Suicide on railway tracks prevented thanks to members of the public

New statistics reveal a 50 per cent increase in the number of times the public has acted to prevent a suicide on the railway in the south east.

Following the launch of Small Talk Saves Lives by Samaritans in partnership with British Transport Police (BTP), Network Rail and the wider rail industry late last year, new figures show there were 16 interventions by members of the public so far this year in the South-East – a 50 per cent increase compared with 2017.

Five of these interventions were in West Sussex and one was in East Sussex.

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The figures coincide with the launch of a new phase of Small Talk Saves Lives, which emphasises how each of us has the experience we need to help save a life.

Small talk saves lives

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Use small talk to interrupt their suicidal thoughts

Members of the public are being encouraged to keep an eye out for someone who may be at risk, using the same small talk we use every day to interrupt someone’s suicidal thoughts and encourage them to get help.

That’s exactly what Network Rail incident controller Ben West, 30, did when he helped save a man’s life in south London.

Ben, who is based at the Three Bridges rail operating centre near Crawley, said: “I was on duty as a mobile operations manager on station patrol and I happened to be in the right place at the right time.

“The Samaritans training teaches you to look for people who are in isolation, people under the influence of drink and drugs, and those with vacant expressions who are not fitting in with the wider scene around them.

“This person ticked all of those boxes, so I went up to them and put myself in a position where I could physically intervene if they tried to jump and then started asking some normal, ice-breaking questions.

“‘How are you today? What train are you trying to get?’ After a few questions I felt confident enough that I had built up a rapport with this person to say ‘I know what you’re going to do, I know you’re thinking of committing suicide’.

“He nodded and tears started to go down his face. I said kindly ‘why don’t you come have a chat with me, we’ll go somewhere private and we can just talk’.”

Gaby Roslin

TV and radio presenter, Gaby Roslin, has got involved with the new Small Talk Saves Lives campaign video and a special station announcement for rail commuters.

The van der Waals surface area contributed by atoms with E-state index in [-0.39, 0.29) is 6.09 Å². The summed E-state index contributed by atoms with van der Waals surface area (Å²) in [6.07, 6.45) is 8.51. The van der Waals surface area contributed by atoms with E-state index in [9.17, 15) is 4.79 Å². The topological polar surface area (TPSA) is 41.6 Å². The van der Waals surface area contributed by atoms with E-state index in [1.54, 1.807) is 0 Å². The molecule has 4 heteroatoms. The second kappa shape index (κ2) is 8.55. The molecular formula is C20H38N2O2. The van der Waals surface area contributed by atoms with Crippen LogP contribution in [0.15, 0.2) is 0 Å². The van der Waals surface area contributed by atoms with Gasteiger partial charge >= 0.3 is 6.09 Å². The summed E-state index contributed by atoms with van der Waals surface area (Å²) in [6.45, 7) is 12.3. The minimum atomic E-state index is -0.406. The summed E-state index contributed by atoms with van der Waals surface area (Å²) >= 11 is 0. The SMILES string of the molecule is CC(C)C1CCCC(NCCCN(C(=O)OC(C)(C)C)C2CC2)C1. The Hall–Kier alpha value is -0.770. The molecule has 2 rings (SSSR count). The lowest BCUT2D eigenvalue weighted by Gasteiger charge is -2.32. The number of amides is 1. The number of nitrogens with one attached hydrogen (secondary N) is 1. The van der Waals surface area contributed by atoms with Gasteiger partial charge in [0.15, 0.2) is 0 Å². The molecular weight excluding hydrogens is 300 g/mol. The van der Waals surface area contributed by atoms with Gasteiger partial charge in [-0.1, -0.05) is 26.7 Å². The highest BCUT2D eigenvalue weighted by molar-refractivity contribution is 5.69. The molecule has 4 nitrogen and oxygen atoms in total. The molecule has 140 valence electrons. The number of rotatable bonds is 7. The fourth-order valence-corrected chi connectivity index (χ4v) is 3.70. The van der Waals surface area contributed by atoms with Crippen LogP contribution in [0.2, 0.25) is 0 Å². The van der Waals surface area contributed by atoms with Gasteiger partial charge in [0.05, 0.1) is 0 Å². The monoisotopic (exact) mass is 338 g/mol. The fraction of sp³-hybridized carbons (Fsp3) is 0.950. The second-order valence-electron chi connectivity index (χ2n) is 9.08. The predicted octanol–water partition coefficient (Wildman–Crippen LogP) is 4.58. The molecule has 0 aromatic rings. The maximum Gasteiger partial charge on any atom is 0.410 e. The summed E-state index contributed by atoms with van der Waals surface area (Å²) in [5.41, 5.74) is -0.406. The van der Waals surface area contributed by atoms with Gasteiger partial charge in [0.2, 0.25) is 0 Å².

Gaby said: “The little conversations we have every day can be all that’s needed to interrupt suicidal thoughts. Once you know that you have the power to make a difference, you’re more likely to step in and do something.

“I wanted to get involved in the Small Talk Saves Lives campaign after noticing someone in a park and trusting my instincts. Just a few words can have a huge impact.”

Passengers can have a key role to play in suicide prevention

Samaritans CEO Ruth Sutherland said: “It’s really heartening to see more members of the public feeling they have the confidence and knowledge to act if they’re worried about someone, and we’re grateful for their support.

“Suicide is preventable and any one of us could have an opportunity to save a life. And a study shows some of us make small talk more than ten times a day.

“A phrase as simple as, ‘I can’t believe this weather’, could be enough to interrupt a person’s suicidal thoughts. Even if small talk doesn’t come naturally to you, if something doesn’t feel right, please try to start a conversation. There’s no evidence you’ll make things worse.”

Jackie Doyle-Price, Minister for Mental Health, Inequalities and Suicide Prevention, added: “It’s easy to understand why people might feel uncomfortable or shy about approaching a stranger when they notice something is not quite right. But, when you realise speaking up could have the power to save someone’s life, our own personal discomfort quickly seems insignificant.

“It’s promising to see the success of the Small Talk Saves Lives campaign so far and I look forward to seeing it continue to make a real difference.”

If you do not feel comfortable or safe to intervene alert a member of rail staff or a police officer – many of whom have been trained by Samaritans – or call 999.

Warning signs to look out for

A person standing alone and isolated

Looking distant or withdrawn

Staying on the platform a long time without boarding a train or displaying something out of the ordinary in their behaviour or appearance.

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